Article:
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Title: Use of IsoProbe for Uranium and Plutonium Analysis in Environmental Samples

Abstract

The ability to detect and isotopically characterize uranium and plutonium in environmental samples is of primary importance in the search for nuclear proliferation. The utility of isotope ratio measurements for environmental monitoring is limited by sample preparation costs, measurement precision, and sensitivity. This is particularly true for wide-area monitoring where the number of samples required varies inversely with obtainable precision and sensitivity. This report summarizes an initial evaluation of the applicability of a new technique, magnetic-sector, multicollector, inductively-coupled-plasma mass spectrometry, to environmental sample analysis. This technique is embodied at Lawrence Livermore National Laboratory in the form of a commercially available instrument, the IsoProbe, manufactured by micromass, LTD. (United Kingdom). This is the second of the current generation of such instruments installed in the United States and the first within the Department of Energy complex. Inductively-coupled plasma mass spectrometry (ICPMS) using quadrupole mass filters has existed for roughly 15 years. Magnet sector instruments have also existed for about half that time and multicollector instruments have existed for nearly as long. Among the things that make the new generation of instruments, and the IsoProbe in particular, unique are (1) the use of a gas-collision cell to reduce the energy spread of themore » ions and to remove ions associated with the plasma gas and (2) the introduction of multiple electron-multiplier detection systems. The net effect of these features is to increase sensitivity and precision. Historically uranium and plutonium isotopic compositions have been determined by thermal ionization mass spectrometry (TIMS). While requiring extensive sample preparation, no other technique matched its precision and sensitivity for such measurements. The purposes of this project are to evaluate whether the IsoProbe can replace TIMS for environmental monitoring analyses, whether it can extend the state-of-the-art to higher precision, and whether costs savings can be achieved at the same time.« less

Authors:
;
Publication Date:
Research Org.:
Lawrence Livermore National Lab., CA (US)
Sponsoring Org.:
USDOE Office of Defense Programs (DP) (US)
OSTI Identifier:
792746
Report Number(s):
UCRL-ID-140945
TRN: US200223%%714
DOE Contract Number:  
W-7405-Eng-48
Resource Type:
Technical Report
Resource Relation:
Other Information: PBD: 2 Oct 2000
Country of Publication:
United States
Language:
English
Subject:
36 MATERIALS SCIENCE; DETECTION; EVALUATION; IONIZATION; ISOTOPE RATIO; MAGNETS; MONITORING; PLASMA; PLUTONIUM; PROLIFERATION; QUADRUPOLES; SAMPLE PREPARATION; SENSITIVITY; URANIUM

Citation Formats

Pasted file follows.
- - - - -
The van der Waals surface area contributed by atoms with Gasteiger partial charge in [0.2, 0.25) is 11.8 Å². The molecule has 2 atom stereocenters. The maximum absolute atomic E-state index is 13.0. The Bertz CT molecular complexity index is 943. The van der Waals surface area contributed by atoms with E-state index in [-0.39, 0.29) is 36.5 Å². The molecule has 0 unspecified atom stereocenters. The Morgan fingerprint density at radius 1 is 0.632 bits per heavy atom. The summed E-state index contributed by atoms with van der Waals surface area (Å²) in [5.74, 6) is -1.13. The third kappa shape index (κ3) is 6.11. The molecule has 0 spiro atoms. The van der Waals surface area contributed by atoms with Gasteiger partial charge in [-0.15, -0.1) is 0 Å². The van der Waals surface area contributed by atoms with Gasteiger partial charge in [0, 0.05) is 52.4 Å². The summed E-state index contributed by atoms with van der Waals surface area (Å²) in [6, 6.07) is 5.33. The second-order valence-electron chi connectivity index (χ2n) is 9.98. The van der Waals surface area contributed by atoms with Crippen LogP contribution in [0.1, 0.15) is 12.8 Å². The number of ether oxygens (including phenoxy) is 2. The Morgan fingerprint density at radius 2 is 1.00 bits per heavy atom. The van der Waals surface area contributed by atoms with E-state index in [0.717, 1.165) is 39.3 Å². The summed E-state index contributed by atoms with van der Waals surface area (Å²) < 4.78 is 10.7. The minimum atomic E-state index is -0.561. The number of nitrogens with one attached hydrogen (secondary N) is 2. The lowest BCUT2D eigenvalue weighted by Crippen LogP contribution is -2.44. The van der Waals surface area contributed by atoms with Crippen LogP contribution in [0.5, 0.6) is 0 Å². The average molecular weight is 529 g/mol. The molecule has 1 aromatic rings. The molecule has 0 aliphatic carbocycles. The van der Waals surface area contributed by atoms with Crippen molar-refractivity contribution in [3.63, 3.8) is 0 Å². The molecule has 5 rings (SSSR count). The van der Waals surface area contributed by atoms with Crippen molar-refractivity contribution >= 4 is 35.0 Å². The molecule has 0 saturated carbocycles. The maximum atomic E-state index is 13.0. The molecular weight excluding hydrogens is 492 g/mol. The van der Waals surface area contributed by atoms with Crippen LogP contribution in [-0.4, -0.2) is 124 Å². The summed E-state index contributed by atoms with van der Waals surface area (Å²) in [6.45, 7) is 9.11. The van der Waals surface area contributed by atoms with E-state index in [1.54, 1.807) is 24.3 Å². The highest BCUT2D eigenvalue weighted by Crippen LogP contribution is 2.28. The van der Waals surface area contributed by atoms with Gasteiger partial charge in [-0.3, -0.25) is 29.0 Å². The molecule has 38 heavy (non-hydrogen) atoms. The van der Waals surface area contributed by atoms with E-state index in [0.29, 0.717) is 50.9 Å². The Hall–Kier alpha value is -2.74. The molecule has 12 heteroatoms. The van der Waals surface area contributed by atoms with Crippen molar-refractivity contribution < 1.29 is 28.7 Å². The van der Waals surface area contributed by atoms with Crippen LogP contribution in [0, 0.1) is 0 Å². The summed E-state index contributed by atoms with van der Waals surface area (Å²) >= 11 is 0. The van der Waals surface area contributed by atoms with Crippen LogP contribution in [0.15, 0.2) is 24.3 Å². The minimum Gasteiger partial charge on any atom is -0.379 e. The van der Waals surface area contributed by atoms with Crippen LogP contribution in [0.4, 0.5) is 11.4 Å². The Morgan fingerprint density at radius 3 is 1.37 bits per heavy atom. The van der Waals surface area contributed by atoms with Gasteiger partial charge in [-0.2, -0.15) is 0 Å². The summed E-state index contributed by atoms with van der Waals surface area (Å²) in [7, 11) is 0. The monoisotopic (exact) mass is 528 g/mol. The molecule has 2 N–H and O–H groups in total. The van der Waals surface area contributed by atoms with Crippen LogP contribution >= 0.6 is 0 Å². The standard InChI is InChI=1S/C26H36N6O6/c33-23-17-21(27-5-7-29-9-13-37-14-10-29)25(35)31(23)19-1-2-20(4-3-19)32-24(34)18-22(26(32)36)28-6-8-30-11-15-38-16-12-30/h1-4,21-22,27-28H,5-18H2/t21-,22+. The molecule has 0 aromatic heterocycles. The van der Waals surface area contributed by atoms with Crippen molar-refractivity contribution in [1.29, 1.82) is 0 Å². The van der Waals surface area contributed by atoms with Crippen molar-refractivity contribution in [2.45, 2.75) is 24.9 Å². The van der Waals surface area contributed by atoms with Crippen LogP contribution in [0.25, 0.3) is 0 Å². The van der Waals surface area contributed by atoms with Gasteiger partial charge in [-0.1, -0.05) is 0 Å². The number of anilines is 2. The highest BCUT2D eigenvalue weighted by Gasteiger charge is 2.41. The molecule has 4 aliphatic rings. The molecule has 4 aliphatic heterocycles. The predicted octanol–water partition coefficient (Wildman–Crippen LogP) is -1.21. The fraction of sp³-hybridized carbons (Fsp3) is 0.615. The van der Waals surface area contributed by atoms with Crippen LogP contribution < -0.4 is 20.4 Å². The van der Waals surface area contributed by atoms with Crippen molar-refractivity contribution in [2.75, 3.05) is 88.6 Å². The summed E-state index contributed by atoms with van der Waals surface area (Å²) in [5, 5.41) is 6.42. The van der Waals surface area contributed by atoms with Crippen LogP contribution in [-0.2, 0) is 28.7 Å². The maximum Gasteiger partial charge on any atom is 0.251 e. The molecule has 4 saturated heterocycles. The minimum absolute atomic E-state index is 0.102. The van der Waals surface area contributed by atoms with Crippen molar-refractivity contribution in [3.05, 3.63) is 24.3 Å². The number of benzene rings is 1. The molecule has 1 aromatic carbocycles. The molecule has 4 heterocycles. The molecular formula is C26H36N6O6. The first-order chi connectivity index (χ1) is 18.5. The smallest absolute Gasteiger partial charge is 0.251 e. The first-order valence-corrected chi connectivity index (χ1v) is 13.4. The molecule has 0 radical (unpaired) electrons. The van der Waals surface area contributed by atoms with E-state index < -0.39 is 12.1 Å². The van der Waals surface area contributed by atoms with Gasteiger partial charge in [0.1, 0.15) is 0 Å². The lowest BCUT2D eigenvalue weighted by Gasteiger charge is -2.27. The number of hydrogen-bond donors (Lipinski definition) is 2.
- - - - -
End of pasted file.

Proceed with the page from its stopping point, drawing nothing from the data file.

Russ, G P, and Williams, R. Use of IsoProbe for Uranium and Plutonium Analysis in Environmental Samples. United States: N. p., 2000. Web. doi:10.2172/792746.
Russ, G P, & Williams, R. Use of IsoProbe for Uranium and Plutonium Analysis in Environmental Samples. United States. doi:10.2172/792746.
Russ, G P, and Williams, R. Mon . "Use of IsoProbe for Uranium and Plutonium Analysis in Environmental Samples". United States. doi:10.2172/792746. https://www.osti.gov/servlets/purl/792746.
@article{osti_792746,
title = {Use of IsoProbe for Uranium and Plutonium Analysis in Environmental Samples},
author = {Russ, G P and Williams, R},
abstractNote = {The ability to detect and isotopically characterize uranium and plutonium in environmental samples is of primary importance in the search for nuclear proliferation. The utility of isotope ratio measurements for environmental monitoring is limited by sample preparation costs, measurement precision, and sensitivity. This is particularly true for wide-area monitoring where the number of samples required varies inversely with obtainable precision and sensitivity. This report summarizes an initial evaluation of the applicability of a new technique, magnetic-sector, multicollector, inductively-coupled-plasma mass spectrometry, to environmental sample analysis. This technique is embodied at Lawrence Livermore National Laboratory in the form of a commercially available instrument, the IsoProbe, manufactured by micromass, LTD. (United Kingdom). This is the second of the current generation of such instruments installed in the United States and the first within the Department of Energy complex. Inductively-coupled plasma mass spectrometry (ICPMS) using quadrupole mass filters has existed for roughly 15 years. Magnet sector instruments have also existed for about half that time and multicollector instruments have existed for nearly as long. Among the things that make the new generation of instruments, and the IsoProbe in particular, unique are (1) the use of a gas-collision cell to reduce the energy spread of the ions and to remove ions associated with the plasma gas and (2) the introduction of multiple electron-multiplier detection systems. The net effect of these features is to increase sensitivity and precision. Historically uranium and plutonium isotopic compositions have been determined by thermal ionization mass spectrometry (TIMS). While requiring extensive sample preparation, no other technique matched its precision and sensitivity for such measurements. The purposes of this project are to evaluate whether the IsoProbe can replace TIMS for environmental monitoring analyses, whether it can extend the state-of-the-art to higher precision, and whether costs savings can be achieved at the same time.},
doi = {10.2172/792746},
journal = {},
number = ,
volume = ,
place = {United States},
year = {2000},
month = {10}
}

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